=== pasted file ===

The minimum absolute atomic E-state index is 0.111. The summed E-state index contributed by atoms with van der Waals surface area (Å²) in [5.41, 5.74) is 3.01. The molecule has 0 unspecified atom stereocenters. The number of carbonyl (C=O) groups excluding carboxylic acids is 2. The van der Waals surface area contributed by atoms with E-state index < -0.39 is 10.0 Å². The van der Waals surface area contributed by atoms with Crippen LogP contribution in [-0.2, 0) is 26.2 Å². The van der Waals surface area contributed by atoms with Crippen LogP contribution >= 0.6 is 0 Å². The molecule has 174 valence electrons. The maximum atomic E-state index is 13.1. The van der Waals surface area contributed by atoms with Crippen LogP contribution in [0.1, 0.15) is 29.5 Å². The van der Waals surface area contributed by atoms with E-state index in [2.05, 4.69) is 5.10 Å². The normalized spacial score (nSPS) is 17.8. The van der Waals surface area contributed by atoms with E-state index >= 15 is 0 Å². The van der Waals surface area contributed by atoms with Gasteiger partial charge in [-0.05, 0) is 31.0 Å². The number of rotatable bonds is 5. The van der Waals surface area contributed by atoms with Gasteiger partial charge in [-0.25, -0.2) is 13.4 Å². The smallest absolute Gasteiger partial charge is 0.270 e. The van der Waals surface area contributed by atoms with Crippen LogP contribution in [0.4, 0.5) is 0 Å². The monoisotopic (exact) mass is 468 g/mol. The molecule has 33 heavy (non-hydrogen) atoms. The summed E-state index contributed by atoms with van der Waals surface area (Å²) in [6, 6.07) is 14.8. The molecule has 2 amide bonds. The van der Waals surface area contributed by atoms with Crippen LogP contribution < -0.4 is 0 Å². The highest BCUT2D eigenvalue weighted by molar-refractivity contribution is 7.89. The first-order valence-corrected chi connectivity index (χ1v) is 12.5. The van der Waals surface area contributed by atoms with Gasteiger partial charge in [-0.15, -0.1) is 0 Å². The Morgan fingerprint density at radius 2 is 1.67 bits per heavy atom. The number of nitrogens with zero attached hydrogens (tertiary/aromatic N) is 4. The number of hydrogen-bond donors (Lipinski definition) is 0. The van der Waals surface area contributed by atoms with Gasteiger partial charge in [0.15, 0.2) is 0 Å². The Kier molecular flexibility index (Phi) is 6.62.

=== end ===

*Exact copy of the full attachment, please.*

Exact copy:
The minimum absolute atomic E-state index is 0.111. The summed E-state index contributed by atoms with van der Waals surface area (Å²) in [5.41, 5.74) is 3.01. The molecule has 0 unspecified atom stereocenters. The number of carbonyl (C=O) groups excluding carboxylic acids is 2. The van der Waals surface area contributed by atoms with E-state index < -0.39 is 10.0 Å². The van der Waals surface area contributed by atoms with Crippen LogP contribution in [-0.2, 0) is 26.2 Å². The van der Waals surface area contributed by atoms with Crippen LogP contribution >= 0.6 is 0 Å². The molecule has 174 valence electrons. The maximum atomic E-state index is 13.1. The van der Waals surface area contributed by atoms with Crippen LogP contribution in [0.1, 0.15) is 29.5 Å². The van der Waals surface area contributed by atoms with E-state index in [2.05, 4.69) is 5.10 Å². The normalized spacial score (nSPS) is 17.8. The van der Waals surface area contributed by atoms with E-state index >= 15 is 0 Å². The van der Waals surface area contributed by atoms with Gasteiger partial charge in [-0.05, 0) is 31.0 Å². The number of rotatable bonds is 5. The van der Waals surface area contributed by atoms with Gasteiger partial charge in [-0.25, -0.2) is 13.4 Å². The smallest absolute Gasteiger partial charge is 0.270 e. The van der Waals surface area contributed by atoms with Crippen LogP contribution in [0.4, 0.5) is 0 Å². The monoisotopic (exact) mass is 468 g/mol. The molecule has 33 heavy (non-hydrogen) atoms. The summed E-state index contributed by atoms with van der Waals surface area (Å²) in [6, 6.07) is 14.8. The molecule has 2 amide bonds. The van der Waals surface area contributed by atoms with Crippen LogP contribution < -0.4 is 0 Å². The highest BCUT2D eigenvalue weighted by molar-refractivity contribution is 7.89. The first-order valence-corrected chi connectivity index (χ1v) is 12.5. The van der Waals surface area contributed by atoms with Gasteiger partial charge in [-0.15, -0.1) is 0 Å². The Morgan fingerprint density at radius 2 is 1.67 bits per heavy atom. The number of nitrogens with zero attached hydrogens (tertiary/aromatic N) is 4. The number of hydrogen-bond donors (Lipinski definition) is 0. The van der Waals surface area contributed by atoms with Gasteiger partial charge in [0.15, 0.2) is 0 Å². The Kier molecular flexibility index (Phi) is 6.62.